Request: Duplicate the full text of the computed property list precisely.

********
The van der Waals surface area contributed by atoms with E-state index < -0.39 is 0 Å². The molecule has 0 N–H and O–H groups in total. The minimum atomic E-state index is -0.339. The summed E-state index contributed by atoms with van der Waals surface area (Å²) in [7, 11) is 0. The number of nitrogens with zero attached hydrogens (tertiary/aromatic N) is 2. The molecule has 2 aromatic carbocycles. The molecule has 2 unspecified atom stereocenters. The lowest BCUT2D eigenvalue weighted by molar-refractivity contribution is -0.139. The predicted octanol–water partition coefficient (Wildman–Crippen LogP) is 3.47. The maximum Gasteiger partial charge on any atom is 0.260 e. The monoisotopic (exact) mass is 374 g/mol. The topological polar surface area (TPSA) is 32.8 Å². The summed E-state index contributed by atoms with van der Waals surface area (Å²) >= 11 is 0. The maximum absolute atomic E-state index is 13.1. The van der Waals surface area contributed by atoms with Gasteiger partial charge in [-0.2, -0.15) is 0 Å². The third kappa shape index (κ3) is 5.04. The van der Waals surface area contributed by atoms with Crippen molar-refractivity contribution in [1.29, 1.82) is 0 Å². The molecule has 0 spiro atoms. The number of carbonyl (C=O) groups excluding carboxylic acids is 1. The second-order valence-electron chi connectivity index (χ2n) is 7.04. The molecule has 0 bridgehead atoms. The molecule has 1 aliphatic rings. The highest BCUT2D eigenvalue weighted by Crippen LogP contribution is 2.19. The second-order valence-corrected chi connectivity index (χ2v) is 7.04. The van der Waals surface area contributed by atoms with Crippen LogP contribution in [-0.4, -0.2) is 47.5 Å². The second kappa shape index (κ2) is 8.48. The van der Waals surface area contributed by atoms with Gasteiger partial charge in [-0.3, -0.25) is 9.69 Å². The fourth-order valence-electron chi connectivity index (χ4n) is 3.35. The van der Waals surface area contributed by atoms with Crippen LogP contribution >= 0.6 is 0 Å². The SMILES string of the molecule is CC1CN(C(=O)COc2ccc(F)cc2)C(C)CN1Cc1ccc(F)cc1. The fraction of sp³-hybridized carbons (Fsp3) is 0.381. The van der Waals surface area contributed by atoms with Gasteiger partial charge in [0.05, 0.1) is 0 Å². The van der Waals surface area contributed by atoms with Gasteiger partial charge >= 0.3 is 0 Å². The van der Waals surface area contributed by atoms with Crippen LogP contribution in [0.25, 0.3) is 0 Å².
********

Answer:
The van der Waals surface area contributed by atoms with E-state index < -0.39 is 0 Å². The molecule has 0 N–H and O–H groups in total. The minimum atomic E-state index is -0.339. The summed E-state index contributed by atoms with van der Waals surface area (Å²) in [7, 11) is 0. The number of nitrogens with zero attached hydrogens (tertiary/aromatic N) is 2. The molecule has 2 aromatic carbocycles. The molecule has 2 unspecified atom stereocenters. The lowest BCUT2D eigenvalue weighted by molar-refractivity contribution is -0.139. The predicted octanol–water partition coefficient (Wildman–Crippen LogP) is 3.47. The maximum Gasteiger partial charge on any atom is 0.260 e. The monoisotopic (exact) mass is 374 g/mol. The topological polar surface area (TPSA) is 32.8 Å². The summed E-state index contributed by atoms with van der Waals surface area (Å²) >= 11 is 0. The maximum absolute atomic E-state index is 13.1. The van der Waals surface area contributed by atoms with Gasteiger partial charge in [-0.2, -0.15) is 0 Å². The third kappa shape index (κ3) is 5.04. The van der Waals surface area contributed by atoms with Crippen molar-refractivity contribution in [1.29, 1.82) is 0 Å². The molecule has 0 spiro atoms. The number of carbonyl (C=O) groups excluding carboxylic acids is 1. The second-order valence-electron chi connectivity index (χ2n) is 7.04. The molecule has 0 bridgehead atoms. The molecule has 1 aliphatic rings. The highest BCUT2D eigenvalue weighted by Crippen LogP contribution is 2.19. The second-order valence-corrected chi connectivity index (χ2v) is 7.04. The van der Waals surface area contributed by atoms with Crippen LogP contribution in [-0.4, -0.2) is 47.5 Å². The second kappa shape index (κ2) is 8.48. The van der Waals surface area contributed by atoms with Gasteiger partial charge in [-0.3, -0.25) is 9.69 Å². The fourth-order valence-electron chi connectivity index (χ4n) is 3.35. The van der Waals surface area contributed by atoms with Crippen LogP contribution >= 0.6 is 0 Å². The SMILES string of the molecule is CC1CN(C(=O)COc2ccc(F)cc2)C(C)CN1Cc1ccc(F)cc1. The fraction of sp³-hybridized carbons (Fsp3) is 0.381. The van der Waals surface area contributed by atoms with Gasteiger partial charge in [0.05, 0.1) is 0 Å². The van der Waals surface area contributed by atoms with Gasteiger partial charge >= 0.3 is 0 Å². The van der Waals surface area contributed by atoms with Crippen LogP contribution in [0.25, 0.3) is 0 Å².